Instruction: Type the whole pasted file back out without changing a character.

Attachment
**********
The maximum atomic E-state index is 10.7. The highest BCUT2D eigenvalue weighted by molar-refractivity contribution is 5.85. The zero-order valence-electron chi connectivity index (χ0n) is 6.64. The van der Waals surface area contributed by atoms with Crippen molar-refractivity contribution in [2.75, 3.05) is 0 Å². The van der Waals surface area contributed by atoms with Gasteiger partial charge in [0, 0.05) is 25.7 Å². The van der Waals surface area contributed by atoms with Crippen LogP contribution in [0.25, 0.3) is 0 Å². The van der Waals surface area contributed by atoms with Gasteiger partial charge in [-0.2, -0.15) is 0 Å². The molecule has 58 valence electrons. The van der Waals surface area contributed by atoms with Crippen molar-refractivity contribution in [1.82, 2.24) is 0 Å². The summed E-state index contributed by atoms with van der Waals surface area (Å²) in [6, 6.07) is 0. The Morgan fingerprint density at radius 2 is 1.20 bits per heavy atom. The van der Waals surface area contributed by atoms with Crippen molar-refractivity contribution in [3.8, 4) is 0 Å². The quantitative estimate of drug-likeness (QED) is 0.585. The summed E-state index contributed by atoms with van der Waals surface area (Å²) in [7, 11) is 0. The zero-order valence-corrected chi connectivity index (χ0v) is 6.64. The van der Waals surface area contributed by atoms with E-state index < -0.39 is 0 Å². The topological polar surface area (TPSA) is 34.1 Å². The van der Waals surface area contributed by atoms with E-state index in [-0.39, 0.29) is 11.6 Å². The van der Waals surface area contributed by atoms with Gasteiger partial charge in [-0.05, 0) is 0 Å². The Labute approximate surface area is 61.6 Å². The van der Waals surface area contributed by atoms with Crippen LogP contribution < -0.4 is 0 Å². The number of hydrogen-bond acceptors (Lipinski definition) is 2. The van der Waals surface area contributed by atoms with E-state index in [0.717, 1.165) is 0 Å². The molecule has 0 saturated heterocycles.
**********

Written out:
The maximum atomic E-state index is 10.7. The highest BCUT2D eigenvalue weighted by molar-refractivity contribution is 5.85. The zero-order valence-electron chi connectivity index (χ0n) is 6.64. The van der Waals surface area contributed by atoms with Crippen molar-refractivity contribution in [2.75, 3.05) is 0 Å². The van der Waals surface area contributed by atoms with Gasteiger partial charge in [0, 0.05) is 25.7 Å². The van der Waals surface area contributed by atoms with Crippen LogP contribution in [0.25, 0.3) is 0 Å². The van der Waals surface area contributed by atoms with Gasteiger partial charge in [-0.2, -0.15) is 0 Å². The molecule has 58 valence electrons. The van der Waals surface area contributed by atoms with Crippen molar-refractivity contribution in [1.82, 2.24) is 0 Å². The summed E-state index contributed by atoms with van der Waals surface area (Å²) in [6, 6.07) is 0. The Morgan fingerprint density at radius 2 is 1.20 bits per heavy atom. The van der Waals surface area contributed by atoms with Crippen molar-refractivity contribution in [3.8, 4) is 0 Å². The quantitative estimate of drug-likeness (QED) is 0.585. The summed E-state index contributed by atoms with van der Waals surface area (Å²) in [7, 11) is 0. The zero-order valence-corrected chi connectivity index (χ0v) is 6.64. The van der Waals surface area contributed by atoms with E-state index < -0.39 is 0 Å². The topological polar surface area (TPSA) is 34.1 Å². The van der Waals surface area contributed by atoms with E-state index in [-0.39, 0.29) is 11.6 Å². The van der Waals surface area contributed by atoms with Gasteiger partial charge in [-0.05, 0) is 0 Å². The Labute approximate surface area is 61.6 Å². The van der Waals surface area contributed by atoms with Crippen LogP contribution < -0.4 is 0 Å². The number of hydrogen-bond acceptors (Lipinski definition) is 2. The van der Waals surface area contributed by atoms with E-state index in [0.717, 1.165) is 0 Å². The molecule has 0 saturated heterocycles.